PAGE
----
By Judith Hurwitz, President & CEO, Hurwitz and Associates
In cities everywhere, traffic congestion leads to frustration, lost productivity, inefficiencies in commerce and delays in emergency responses. Traffic is a challenge that has frustrated planners, administrators, and citizens for decades; progress, when it has been achieved, has been very limited.
Now, however, a confluence of better and more affordable sensor technology, improved networking, and powerful real-time analytics and machine learning are putting major city improvements within reach.
Cities can be defined as layers of complex systems that have to work in collaboration with each other to function successfully. Computer models and day-to-day experience can provide some guidance for helping things to run smoothly, but only some. There has simply been too much complexity and too many variables. Even an individual vehicle – itself a complex system – may be subject to hard-to-predict failures that can upend the best planning and the most sophisticated attempts at traffic management. In short, one flat tire can cause chaos across a metropolitan region.
The key question is how do you move from the normal chaos of traffic to a controlled and managed environment? The answer lies in data and the evolution of machine learning and analytics.
In recent years, the cost of sensors that measure everything from speed to temperature, location, and acceleration has decreased dramatically. In addition, sensor battery life has increased, making longer term monitoring of more things far more practical. And the networks that support communication between sensors and between sensors and gateway devices have become ever more robust. We are therefore seeing more and more sensors added to both vehicles and to urban infrastructure. These sensors are making it possible for planners and administrators to collect and analyze data both for the long term and in near real time to support minute-by-minute decision making.
This is completely changing operational approaches.
Until now, we could only collect data as an afterthought to understand what happened in the past, we have not been able to apply data through a machine learning process to solve problems as they happen. Accidents, weather events, or a public or private activity generating unusual volumes of traffic were largely beyond the scope of anything but a tactical response such as simply dispatching extra law-enforcement units.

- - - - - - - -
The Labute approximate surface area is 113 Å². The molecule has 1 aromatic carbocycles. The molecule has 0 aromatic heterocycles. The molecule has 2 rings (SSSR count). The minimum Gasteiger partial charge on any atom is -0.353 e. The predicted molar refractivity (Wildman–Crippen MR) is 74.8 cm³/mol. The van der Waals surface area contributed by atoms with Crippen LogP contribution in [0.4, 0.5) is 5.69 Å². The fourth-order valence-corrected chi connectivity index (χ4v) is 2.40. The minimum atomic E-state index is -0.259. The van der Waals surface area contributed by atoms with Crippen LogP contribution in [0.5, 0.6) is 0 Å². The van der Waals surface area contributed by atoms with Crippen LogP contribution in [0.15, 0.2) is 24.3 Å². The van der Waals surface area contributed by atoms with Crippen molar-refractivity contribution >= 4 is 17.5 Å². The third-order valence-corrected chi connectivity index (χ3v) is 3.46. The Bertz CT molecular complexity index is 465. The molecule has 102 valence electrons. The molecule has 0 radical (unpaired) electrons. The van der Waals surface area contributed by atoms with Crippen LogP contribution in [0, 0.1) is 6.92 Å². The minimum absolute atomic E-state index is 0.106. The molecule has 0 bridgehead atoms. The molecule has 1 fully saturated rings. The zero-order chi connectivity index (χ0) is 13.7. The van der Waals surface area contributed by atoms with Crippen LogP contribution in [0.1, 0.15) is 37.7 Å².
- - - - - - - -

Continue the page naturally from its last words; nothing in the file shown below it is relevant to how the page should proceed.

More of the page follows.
By ingesting and analyzing data from these complex sensor-based systems, city leaders are better able to take action as a situation unfolds. For example, emergency dispatchers can help emergency vehicles bypass choke points to get to an incident quickly. In addition, traffic signals can be actively managed and coordinated throughout the day and night to make the flow of traffic most efficient. Citizens can also get live updates on public transportation, private taxis and ride sharing options to help plan and route their trips based on their speed and budget priorities.
These capabilities are rapidly moving from innovative concept to reality. Cities such as Toronto in Canada have adapted a reinforcement learning traffic system that manages traffic. The system is able to manage traffic signals proactively when traffic congestion begins to impact the movement of vehicles in the city. The result has been a 40 percent reduction in delays in the downtown area. Similarly Rio de Janeiro in Brazil implemented a city and traffic monitoring system to tackle the challenges associated with hosting the Summer Olympics. The Rio system monitored everything from traffic to weather and even assesses the amount of standing water in streets. The goal of the system was to help city leaders make fast, data-driven decisions, minimize citizen disruptions, and efficiently deploy city resources.
The value of applying machine learning and big data analytics to traffic problems in cities is an example of how sensor data can dramatically improve the way metropolitan areas are managed – gaining an advantage from complexity rather than succumbing to it.
Systems interacting with systems through sensors and machine learning help ensure the right approaches and processes to transform chaos into order. The impact can be dramatic, helping cities transform themselves into more livable environments.